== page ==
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How MySpace Works


MySpace Music
Screenshot by HowStuffWorks.com

Established artists and unsigned bands alike use MySpace Music to get their songs out there and connect with fans. It's a special section of the MySpace Web site (along the line of eBay Motors within eBay) with music-related features.

Artists like REM, Franz Ferdinand, Billy Corgan, the Black Eyed Peas and Nine Inch Nails have all released albums or tracks on MySpace before the official release in stores. Nearly 600,000 bands have profiles, with Coldplay right alongside Rusted Halo, an unsigned band in Chesterton, Ind.

For unsigned artists, MySpace's social-networking setup is ideal. Local bands have always developed a following through word of mouth. With MySpace, they have instant access to potential fans outside their geographic region. A San Francisco band can end up in the Friend Space of someone in Germany in a matter of minutes. Some of the MySpace Music features include:

  • A built-in music player
  • User ratings/reviews
  • Artists rankings (by page views)
  • Featured bands
  • Show listings by location
  • Music videos by MySpace artists

And MySpace offers the most valuable asset an unsigned band can hope for: Exposure. No one is entirely sure why MySpace has become what other sites have dreamed about -- a place where musicians can get their music out there in a major way without the help of a label. Maybe it's the site's initial connections to the L.A. music scene; maybe it's a combination of unbelievable traffic numbers and custom music functions.

MySpace Records Vol. 1
MySpace Records Vol. 1
Photo courtesy Amazon.com

But however it happened, it's changing the music industry in a real way. Bands like Hawthorne Heights, My Chemical Romance and Arctic Monkeys have developed huge followings and garnered record-label attention via the Internet and MySpace in particular. Through Web-based "guerrilla marketing" techniques, the Arctic Monkeys released a single that landed at No. 1 on the UK Music Chart before the band's debut album even hit the shelves. My Chemical Romance has sold more than 1 million copies of its 2004 debut CD, and Hawthorne Heights has sold more than a half-million copies of its debut CD released the same year. All of these bands are now signed with record labels, but they'd built a tremendous fanbase on the Internet (and sold a lot of CDs) before they negotiated contracts, giving them significantly more leverage than an artist with a small local following who's discovered by an A&R rep at a gig.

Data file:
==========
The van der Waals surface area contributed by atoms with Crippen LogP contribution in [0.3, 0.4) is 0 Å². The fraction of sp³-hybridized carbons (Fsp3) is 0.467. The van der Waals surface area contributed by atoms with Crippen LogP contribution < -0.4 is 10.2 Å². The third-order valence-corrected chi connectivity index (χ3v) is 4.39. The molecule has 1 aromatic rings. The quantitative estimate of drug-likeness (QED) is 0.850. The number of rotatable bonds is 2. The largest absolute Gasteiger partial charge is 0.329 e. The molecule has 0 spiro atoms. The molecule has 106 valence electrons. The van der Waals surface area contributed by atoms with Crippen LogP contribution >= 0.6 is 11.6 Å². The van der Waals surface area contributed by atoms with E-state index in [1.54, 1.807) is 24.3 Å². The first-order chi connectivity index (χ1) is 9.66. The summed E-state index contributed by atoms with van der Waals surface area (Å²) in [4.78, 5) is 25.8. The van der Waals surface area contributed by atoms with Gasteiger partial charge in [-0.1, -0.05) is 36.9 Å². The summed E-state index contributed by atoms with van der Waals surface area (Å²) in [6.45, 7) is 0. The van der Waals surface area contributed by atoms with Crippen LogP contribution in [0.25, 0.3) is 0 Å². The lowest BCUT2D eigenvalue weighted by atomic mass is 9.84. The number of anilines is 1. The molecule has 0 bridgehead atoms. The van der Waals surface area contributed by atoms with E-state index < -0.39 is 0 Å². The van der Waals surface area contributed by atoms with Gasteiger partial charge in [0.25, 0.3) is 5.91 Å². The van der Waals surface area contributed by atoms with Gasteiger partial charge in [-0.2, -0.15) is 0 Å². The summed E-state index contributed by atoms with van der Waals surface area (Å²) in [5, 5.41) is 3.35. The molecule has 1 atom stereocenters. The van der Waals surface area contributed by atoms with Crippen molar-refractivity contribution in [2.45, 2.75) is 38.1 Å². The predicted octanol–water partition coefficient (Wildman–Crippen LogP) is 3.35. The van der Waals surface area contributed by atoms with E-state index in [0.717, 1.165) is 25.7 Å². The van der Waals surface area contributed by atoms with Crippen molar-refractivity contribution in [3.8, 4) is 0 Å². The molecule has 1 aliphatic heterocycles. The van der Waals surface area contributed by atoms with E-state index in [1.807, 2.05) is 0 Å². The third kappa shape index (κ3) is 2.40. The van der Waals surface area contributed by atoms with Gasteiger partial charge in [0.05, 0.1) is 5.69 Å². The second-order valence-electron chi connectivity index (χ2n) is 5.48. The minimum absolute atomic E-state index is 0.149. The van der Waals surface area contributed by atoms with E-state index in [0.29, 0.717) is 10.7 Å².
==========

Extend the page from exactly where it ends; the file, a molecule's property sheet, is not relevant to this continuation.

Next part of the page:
In at least one known case so far, a band's MySpace profile led directly to a record deal. A little-known California band called Hollywood Undead popped up on MySpace in June 2005. Within a week, it was No.4 on the MySpace music chart and had 65,000 loyal fans in its Friend Space. Six months later, Hollywood Undead signed with a brand new indie record label: MySpace Records. The MySpace record label is the result of a partnership between MySpace and Interscope Records. It operates as an indie label but relies on Interscope for retail and industry connections. MySpace president Tom Anderson is creative director and head of A&R for MySpace Records. The most amazing thing about the whole setup is how the label finds its artists: through the MySpace artist ranking system and user feedback. MySpace Records' first release was a compilation album called "MySpace Records, Vol.1," in November 2005. It features unsigned artists and artists signed with other labels, all with a presence on MySpace. Hollywood Undead's debut album is planned for release sometime in 2006.

MySpace's resounding success has brought with it concerns about the safety and privacy of its members. Read on to see how MySpace is dealing with these issues. 

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